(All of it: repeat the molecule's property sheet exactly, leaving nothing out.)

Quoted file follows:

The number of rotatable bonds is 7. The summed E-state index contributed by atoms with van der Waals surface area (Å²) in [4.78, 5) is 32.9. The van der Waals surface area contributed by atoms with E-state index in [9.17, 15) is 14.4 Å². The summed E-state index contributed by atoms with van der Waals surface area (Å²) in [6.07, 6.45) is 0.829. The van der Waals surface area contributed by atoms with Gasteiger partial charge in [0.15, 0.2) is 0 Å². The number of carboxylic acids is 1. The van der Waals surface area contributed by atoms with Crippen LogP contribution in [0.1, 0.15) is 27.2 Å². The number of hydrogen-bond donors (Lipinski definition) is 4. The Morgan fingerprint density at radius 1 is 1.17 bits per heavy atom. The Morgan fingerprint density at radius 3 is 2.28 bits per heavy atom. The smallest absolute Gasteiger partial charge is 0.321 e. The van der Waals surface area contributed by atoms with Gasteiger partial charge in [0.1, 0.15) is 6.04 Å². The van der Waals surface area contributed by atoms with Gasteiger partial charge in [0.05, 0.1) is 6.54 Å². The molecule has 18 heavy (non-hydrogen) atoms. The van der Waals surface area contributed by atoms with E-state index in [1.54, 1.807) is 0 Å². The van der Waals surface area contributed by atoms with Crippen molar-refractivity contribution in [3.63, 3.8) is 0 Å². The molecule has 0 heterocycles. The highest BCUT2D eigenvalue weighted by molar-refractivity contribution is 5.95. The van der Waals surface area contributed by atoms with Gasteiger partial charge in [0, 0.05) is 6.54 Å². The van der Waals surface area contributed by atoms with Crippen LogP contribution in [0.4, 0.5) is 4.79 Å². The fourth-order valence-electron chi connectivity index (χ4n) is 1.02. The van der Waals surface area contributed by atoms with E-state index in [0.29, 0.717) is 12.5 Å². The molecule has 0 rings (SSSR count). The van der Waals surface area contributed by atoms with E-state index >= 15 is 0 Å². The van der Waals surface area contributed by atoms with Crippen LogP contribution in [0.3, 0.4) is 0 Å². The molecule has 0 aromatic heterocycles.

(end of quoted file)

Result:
The number of rotatable bonds is 7. The summed E-state index contributed by atoms with van der Waals surface area (Å²) in [4.78, 5) is 32.9. The van der Waals surface area contributed by atoms with E-state index in [9.17, 15) is 14.4 Å². The summed E-state index contributed by atoms with van der Waals surface area (Å²) in [6.07, 6.45) is 0.829. The van der Waals surface area contributed by atoms with Gasteiger partial charge in [0.15, 0.2) is 0 Å². The number of carboxylic acids is 1. The van der Waals surface area contributed by atoms with Crippen LogP contribution in [0.1, 0.15) is 27.2 Å². The number of hydrogen-bond donors (Lipinski definition) is 4. The Morgan fingerprint density at radius 1 is 1.17 bits per heavy atom. The Morgan fingerprint density at radius 3 is 2.28 bits per heavy atom. The smallest absolute Gasteiger partial charge is 0.321 e. The van der Waals surface area contributed by atoms with Gasteiger partial charge in [0.1, 0.15) is 6.04 Å². The van der Waals surface area contributed by atoms with Gasteiger partial charge in [0.05, 0.1) is 6.54 Å². The molecule has 18 heavy (non-hydrogen) atoms. The van der Waals surface area contributed by atoms with E-state index in [1.54, 1.807) is 0 Å². The van der Waals surface area contributed by atoms with Crippen molar-refractivity contribution in [3.63, 3.8) is 0 Å². The molecule has 0 heterocycles. The highest BCUT2D eigenvalue weighted by molar-refractivity contribution is 5.95. The van der Waals surface area contributed by atoms with Gasteiger partial charge in [0, 0.05) is 6.54 Å². The van der Waals surface area contributed by atoms with Crippen LogP contribution in [0.4, 0.5) is 4.79 Å². The fourth-order valence-electron chi connectivity index (χ4n) is 1.02. The van der Waals surface area contributed by atoms with E-state index in [0.29, 0.717) is 12.5 Å². The molecule has 0 rings (SSSR count). The van der Waals surface area contributed by atoms with E-state index >= 15 is 0 Å². The van der Waals surface area contributed by atoms with Crippen LogP contribution in [0.3, 0.4) is 0 Å². The molecule has 0 aromatic heterocycles.